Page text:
COLUMBIA -- In 2007, the year political blogger Will Folks claims he had an affair with state Rep. Nikki Haley, the two spoke by phone at least 600 times.

Some of those calls came late at night, lasted for hours -- and one did not end until nearly 5 a.m. At the time, Folks was a part-time consultant for Haley.

According to Folks' personal cell-phone records, which he provided to The Post and Courier on Thursday night, he and the current frontrunner for the Republican gubernatorial nomination spoke almost daily, sometimes for a minute at a time, a half-dozen times a day, and other times for upwards of an hour in the middle of the day.

Between July 1 and Aug. 31, 2007 -- the time that included most of the late-night calls -- the two spent a total of 34 hours on the telephone.

On Monday, Folks announced on his political blog, fitsnews.com, that he had an "inappropriate physical relationship" with Haley, a married mother of two. She denied the claim "100 percent."

Her campaign manager, Tim Pearson, came to her defense late Thursday.

"This is getting ridiculous," Pearson said in a statement. "A blogger drops a thousand pages of phone records unearthing the mind-blowing revelation that he and Nikki Haley spoke on the phone. Of course they spoke on the phone. It is no secret Will Folks worked for Nikki -- she happens to be one of the few people willing to disclose her association with him. Nikki has forthrightly and repeatedly denied the false allegations against her, and at some point this nonsense has to stop."

Folks has promised evidence to back up his claims, including text messages and e-mails, but so far he has not provided proof of the alleged relationship. Instead, he spent the week posting text messages between himself and Pearson, a political consultant and a reporter with The Associated Press.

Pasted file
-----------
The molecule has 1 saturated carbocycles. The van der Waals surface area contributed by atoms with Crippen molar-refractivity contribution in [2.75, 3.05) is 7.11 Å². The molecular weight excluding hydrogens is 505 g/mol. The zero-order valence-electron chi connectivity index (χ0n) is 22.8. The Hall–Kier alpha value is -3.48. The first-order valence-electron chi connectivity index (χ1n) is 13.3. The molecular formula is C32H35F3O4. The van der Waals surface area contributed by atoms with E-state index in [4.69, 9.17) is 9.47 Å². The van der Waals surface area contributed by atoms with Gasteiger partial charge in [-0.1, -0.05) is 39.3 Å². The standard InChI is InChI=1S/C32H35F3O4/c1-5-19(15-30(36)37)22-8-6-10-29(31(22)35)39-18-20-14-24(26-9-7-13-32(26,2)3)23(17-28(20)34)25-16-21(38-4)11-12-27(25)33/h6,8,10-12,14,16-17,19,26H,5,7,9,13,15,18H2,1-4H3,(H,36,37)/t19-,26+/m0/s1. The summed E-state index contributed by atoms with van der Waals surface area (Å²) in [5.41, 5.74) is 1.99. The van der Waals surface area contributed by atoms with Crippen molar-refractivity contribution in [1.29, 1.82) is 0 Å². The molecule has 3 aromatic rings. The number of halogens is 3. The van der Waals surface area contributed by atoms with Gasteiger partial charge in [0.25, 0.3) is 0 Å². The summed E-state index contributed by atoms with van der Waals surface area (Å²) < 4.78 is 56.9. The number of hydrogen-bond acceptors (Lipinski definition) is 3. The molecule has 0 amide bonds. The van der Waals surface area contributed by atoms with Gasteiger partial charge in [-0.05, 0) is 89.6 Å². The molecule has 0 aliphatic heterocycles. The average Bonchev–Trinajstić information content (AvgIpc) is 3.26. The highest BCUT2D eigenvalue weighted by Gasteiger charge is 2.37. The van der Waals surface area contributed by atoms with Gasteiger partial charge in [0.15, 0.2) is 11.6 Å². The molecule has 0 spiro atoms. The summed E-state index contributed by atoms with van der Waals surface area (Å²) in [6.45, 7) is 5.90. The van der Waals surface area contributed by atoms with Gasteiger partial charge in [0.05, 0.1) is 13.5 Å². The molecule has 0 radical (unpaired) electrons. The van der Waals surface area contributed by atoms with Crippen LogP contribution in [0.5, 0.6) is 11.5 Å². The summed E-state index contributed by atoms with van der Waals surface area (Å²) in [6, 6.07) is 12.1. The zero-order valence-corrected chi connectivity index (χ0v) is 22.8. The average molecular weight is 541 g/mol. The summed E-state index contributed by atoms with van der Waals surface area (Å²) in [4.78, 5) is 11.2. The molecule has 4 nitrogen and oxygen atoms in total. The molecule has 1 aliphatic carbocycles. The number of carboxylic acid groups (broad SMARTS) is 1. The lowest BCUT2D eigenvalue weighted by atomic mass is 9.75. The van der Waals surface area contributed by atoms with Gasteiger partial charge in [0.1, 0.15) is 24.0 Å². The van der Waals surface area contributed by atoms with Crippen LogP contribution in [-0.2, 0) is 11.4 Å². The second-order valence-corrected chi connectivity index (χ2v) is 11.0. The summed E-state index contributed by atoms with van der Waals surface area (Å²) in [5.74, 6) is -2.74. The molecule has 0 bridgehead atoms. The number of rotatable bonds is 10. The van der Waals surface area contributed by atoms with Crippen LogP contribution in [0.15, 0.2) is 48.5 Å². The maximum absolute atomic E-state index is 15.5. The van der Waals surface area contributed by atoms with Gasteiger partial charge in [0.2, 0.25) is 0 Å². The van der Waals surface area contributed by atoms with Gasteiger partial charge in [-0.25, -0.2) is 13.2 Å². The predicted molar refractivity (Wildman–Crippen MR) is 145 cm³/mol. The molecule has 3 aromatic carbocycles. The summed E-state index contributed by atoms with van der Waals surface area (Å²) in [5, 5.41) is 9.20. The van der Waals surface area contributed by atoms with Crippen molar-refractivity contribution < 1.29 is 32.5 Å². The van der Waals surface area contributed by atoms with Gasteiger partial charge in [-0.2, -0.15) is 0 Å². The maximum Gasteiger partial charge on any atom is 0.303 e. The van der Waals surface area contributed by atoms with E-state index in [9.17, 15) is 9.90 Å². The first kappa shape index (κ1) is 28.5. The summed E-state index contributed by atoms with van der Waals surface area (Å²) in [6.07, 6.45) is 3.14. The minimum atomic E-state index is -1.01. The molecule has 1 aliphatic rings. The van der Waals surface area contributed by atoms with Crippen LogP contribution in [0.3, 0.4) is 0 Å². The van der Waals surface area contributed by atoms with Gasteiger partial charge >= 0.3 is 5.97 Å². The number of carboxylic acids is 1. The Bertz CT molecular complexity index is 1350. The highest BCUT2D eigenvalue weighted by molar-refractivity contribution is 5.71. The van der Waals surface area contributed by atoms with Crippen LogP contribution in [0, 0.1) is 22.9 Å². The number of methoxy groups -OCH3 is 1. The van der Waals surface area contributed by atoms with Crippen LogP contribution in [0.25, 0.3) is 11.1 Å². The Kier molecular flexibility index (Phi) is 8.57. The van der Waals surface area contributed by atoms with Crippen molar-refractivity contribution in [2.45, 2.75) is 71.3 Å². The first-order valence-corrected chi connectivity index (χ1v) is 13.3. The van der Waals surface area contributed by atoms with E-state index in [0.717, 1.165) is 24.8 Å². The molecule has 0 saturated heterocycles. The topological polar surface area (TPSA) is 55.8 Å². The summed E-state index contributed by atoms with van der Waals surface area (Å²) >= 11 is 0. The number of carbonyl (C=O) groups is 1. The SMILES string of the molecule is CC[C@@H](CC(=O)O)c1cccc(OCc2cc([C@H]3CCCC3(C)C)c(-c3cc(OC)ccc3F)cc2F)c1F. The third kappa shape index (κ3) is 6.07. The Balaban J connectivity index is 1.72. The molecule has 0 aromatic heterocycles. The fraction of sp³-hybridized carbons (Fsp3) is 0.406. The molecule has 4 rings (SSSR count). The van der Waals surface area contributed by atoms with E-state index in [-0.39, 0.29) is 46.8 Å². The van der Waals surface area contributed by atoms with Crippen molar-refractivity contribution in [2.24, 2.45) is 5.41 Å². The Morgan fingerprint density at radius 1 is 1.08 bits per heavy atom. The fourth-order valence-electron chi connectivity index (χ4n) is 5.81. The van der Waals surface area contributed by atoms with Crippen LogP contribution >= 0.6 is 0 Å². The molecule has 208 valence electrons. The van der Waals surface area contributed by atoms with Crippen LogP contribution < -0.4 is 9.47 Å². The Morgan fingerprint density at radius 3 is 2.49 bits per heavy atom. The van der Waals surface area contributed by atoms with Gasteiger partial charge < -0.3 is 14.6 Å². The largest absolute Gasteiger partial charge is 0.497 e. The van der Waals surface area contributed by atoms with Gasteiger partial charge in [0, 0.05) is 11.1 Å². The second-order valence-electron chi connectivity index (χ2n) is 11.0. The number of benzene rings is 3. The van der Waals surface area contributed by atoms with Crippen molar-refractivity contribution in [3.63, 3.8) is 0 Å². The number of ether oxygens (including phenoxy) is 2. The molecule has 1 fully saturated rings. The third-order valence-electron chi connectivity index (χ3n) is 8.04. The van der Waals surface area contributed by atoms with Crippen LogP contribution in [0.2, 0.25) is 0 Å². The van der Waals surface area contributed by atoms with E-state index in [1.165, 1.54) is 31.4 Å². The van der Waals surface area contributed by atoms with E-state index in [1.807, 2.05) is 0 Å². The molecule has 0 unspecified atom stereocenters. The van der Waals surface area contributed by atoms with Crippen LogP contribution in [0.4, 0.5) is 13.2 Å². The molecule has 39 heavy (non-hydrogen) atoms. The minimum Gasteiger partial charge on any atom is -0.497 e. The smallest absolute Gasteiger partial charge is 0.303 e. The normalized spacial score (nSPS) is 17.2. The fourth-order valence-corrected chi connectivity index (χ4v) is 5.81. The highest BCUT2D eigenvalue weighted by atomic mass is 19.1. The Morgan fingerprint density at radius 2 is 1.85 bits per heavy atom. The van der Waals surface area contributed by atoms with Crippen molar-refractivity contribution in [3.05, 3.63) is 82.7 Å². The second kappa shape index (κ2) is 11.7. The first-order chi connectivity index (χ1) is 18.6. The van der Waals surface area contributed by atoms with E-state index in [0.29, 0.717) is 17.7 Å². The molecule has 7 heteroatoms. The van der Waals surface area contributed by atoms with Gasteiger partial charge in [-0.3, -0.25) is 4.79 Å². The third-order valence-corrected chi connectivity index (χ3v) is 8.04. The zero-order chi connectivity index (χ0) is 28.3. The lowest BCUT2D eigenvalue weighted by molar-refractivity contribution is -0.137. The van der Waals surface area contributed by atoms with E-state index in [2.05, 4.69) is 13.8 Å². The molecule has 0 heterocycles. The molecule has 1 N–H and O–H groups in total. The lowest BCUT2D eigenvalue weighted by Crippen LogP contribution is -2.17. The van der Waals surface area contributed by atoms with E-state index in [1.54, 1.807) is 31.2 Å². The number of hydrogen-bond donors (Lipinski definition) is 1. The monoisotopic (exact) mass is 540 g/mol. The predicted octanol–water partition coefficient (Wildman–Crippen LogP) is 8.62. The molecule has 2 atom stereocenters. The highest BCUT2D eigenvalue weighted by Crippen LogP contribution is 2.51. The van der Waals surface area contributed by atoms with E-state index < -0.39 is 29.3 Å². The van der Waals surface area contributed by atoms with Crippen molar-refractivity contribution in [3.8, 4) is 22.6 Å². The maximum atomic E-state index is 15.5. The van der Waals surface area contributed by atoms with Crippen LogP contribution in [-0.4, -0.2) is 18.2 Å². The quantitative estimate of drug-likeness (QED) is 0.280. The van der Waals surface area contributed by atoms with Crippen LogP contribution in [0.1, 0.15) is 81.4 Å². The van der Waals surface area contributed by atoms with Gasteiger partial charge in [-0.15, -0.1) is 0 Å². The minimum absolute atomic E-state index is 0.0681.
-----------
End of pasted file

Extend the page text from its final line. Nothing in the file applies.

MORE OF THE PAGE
The vast majority of the calls between Folks and Haley took place between 8 a.m. and 8 p.m., fairly normal business hours for political operators in Columbia.

The amount of time the two talked built throughout the year. In January, they talked about 20 times, and only one conversation lasted longer than an hour. In February, they shared 60 calls. By December, the average had dropped to barely a dozen calls for the month.

The first post-midnight call came July 9, when they spoke for 77 minutes. The two shared about 10 calls in July and August that each lasted longer than an hour after about 10 p.m.

On Thursday, Folks had no comment on the release of the records, other than to say that the call data shows the two knew each other well. Haley hired Folks' company for consulting work in 2007 and 2008. She spent $3,530 in 2007 and $1,310 and 2008, according to campaign disclosure reports.

Haley said that it's not worth her time and energy, or the state's tax dollars, to release her phone or e-mail records.

"I am not wasting any energy on this -- none," Haley told The Post and Courier. "If y'all have asked for them, I don't know about that yet. But I can tell you this right now: I am not wasting any energy on this. It is not worth the time and money of the people of this of state, and it's not worth the time and energy to get distracted off of this campaign."

She said the people of the state have been supportive of her this week.

"Everyone's been great," Haley said. "The calls coming into the office are overwhelmingly supportive. We can't get the yard signs out the door fast enough. The bumper-sticker requests are huge. The money's coming in strong.

"I am overwhelmed by the support that I and my family have received and the call from the people around this state wanting this to be about the issues and where we're going on June 8."

Haley has been getting a lot of TV and radio airtime this week. She is scheduled to be on WTMA-AM 1250 at 9 a.m. today.

She had been considered a dark horse in the race until recently. Haley picked up the endorsement of former Alaska Gov. Sarah Palin and came out ahead in two recent polls.

The polls, which were conducted before Folks' alleged confession was made public on his blog, show Haley in the lead against the other GOP candidates, U.S. Rep. Gresham Barrett, Lt. Gov. Andre Bauer and Attorney General Henry McMaster.

Reach Yvonne Wenger at 803-926-7855 or ywenger@postandcourier.com.